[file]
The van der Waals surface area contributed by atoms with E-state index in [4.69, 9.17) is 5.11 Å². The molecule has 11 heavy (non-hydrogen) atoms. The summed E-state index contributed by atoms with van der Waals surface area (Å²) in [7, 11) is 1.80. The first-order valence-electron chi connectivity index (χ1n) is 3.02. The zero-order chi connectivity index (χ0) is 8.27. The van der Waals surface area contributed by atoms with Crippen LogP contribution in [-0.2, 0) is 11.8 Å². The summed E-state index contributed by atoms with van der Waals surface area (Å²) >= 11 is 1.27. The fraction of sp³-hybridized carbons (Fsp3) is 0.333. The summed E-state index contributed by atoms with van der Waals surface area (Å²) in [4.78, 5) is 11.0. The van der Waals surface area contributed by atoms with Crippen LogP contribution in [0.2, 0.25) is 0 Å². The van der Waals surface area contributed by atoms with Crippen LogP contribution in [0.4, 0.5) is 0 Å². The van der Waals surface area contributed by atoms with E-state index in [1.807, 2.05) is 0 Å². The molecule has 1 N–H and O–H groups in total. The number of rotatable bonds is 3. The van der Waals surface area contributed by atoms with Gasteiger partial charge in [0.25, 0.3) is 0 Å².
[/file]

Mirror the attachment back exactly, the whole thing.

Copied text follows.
The van der Waals surface area contributed by atoms with E-state index in [4.69, 9.17) is 5.11 Å². The molecule has 11 heavy (non-hydrogen) atoms. The summed E-state index contributed by atoms with van der Waals surface area (Å²) in [7, 11) is 1.80. The first-order valence-electron chi connectivity index (χ1n) is 3.02. The zero-order chi connectivity index (χ0) is 8.27. The van der Waals surface area contributed by atoms with Crippen LogP contribution in [-0.2, 0) is 11.8 Å². The summed E-state index contributed by atoms with van der Waals surface area (Å²) >= 11 is 1.27. The fraction of sp³-hybridized carbons (Fsp3) is 0.333. The summed E-state index contributed by atoms with van der Waals surface area (Å²) in [4.78, 5) is 11.0. The van der Waals surface area contributed by atoms with Crippen LogP contribution in [0.2, 0.25) is 0 Å². The van der Waals surface area contributed by atoms with Crippen LogP contribution in [0.4, 0.5) is 0 Å². The van der Waals surface area contributed by atoms with E-state index in [1.807, 2.05) is 0 Å². The molecule has 1 N–H and O–H groups in total. The number of rotatable bonds is 3. The van der Waals surface area contributed by atoms with Gasteiger partial charge in [0.25, 0.3) is 0 Å².